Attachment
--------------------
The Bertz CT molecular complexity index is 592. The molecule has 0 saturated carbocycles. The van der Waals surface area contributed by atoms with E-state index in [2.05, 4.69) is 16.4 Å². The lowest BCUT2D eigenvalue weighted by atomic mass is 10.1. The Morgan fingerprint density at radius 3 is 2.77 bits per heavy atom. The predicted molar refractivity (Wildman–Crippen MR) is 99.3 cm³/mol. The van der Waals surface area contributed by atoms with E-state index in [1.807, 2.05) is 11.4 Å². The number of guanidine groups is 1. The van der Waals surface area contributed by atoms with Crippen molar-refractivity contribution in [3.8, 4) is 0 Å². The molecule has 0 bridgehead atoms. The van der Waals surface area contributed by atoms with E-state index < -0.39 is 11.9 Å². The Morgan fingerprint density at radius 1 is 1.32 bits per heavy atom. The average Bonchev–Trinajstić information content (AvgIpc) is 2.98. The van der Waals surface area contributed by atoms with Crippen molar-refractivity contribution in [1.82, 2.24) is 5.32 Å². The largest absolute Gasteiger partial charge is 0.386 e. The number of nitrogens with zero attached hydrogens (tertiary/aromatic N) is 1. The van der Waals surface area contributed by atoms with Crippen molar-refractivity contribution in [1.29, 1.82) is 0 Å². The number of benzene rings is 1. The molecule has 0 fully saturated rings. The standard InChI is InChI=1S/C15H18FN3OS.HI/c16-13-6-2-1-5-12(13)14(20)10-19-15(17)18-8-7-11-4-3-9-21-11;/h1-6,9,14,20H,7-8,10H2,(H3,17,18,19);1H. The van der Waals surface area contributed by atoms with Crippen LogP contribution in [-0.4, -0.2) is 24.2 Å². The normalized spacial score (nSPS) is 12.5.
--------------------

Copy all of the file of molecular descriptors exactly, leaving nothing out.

The Bertz CT molecular complexity index is 592. The molecule has 0 saturated carbocycles. The van der Waals surface area contributed by atoms with E-state index in [2.05, 4.69) is 16.4 Å². The lowest BCUT2D eigenvalue weighted by atomic mass is 10.1. The Morgan fingerprint density at radius 3 is 2.77 bits per heavy atom. The predicted molar refractivity (Wildman–Crippen MR) is 99.3 cm³/mol. The van der Waals surface area contributed by atoms with E-state index in [1.807, 2.05) is 11.4 Å². The number of guanidine groups is 1. The van der Waals surface area contributed by atoms with Crippen molar-refractivity contribution in [3.8, 4) is 0 Å². The molecule has 0 bridgehead atoms. The van der Waals surface area contributed by atoms with E-state index < -0.39 is 11.9 Å². The Morgan fingerprint density at radius 1 is 1.32 bits per heavy atom. The average Bonchev–Trinajstić information content (AvgIpc) is 2.98. The van der Waals surface area contributed by atoms with Crippen molar-refractivity contribution in [1.82, 2.24) is 5.32 Å². The largest absolute Gasteiger partial charge is 0.386 e. The number of nitrogens with zero attached hydrogens (tertiary/aromatic N) is 1. The van der Waals surface area contributed by atoms with Crippen molar-refractivity contribution in [1.29, 1.82) is 0 Å². The number of benzene rings is 1. The molecule has 0 fully saturated rings. The standard InChI is InChI=1S/C15H18FN3OS.HI/c16-13-6-2-1-5-12(13)14(20)10-19-15(17)18-8-7-11-4-3-9-21-11;/h1-6,9,14,20H,7-8,10H2,(H3,17,18,19);1H. The van der Waals surface area contributed by atoms with Crippen LogP contribution in [-0.4, -0.2) is 24.2 Å². The normalized spacial score (nSPS) is 12.5.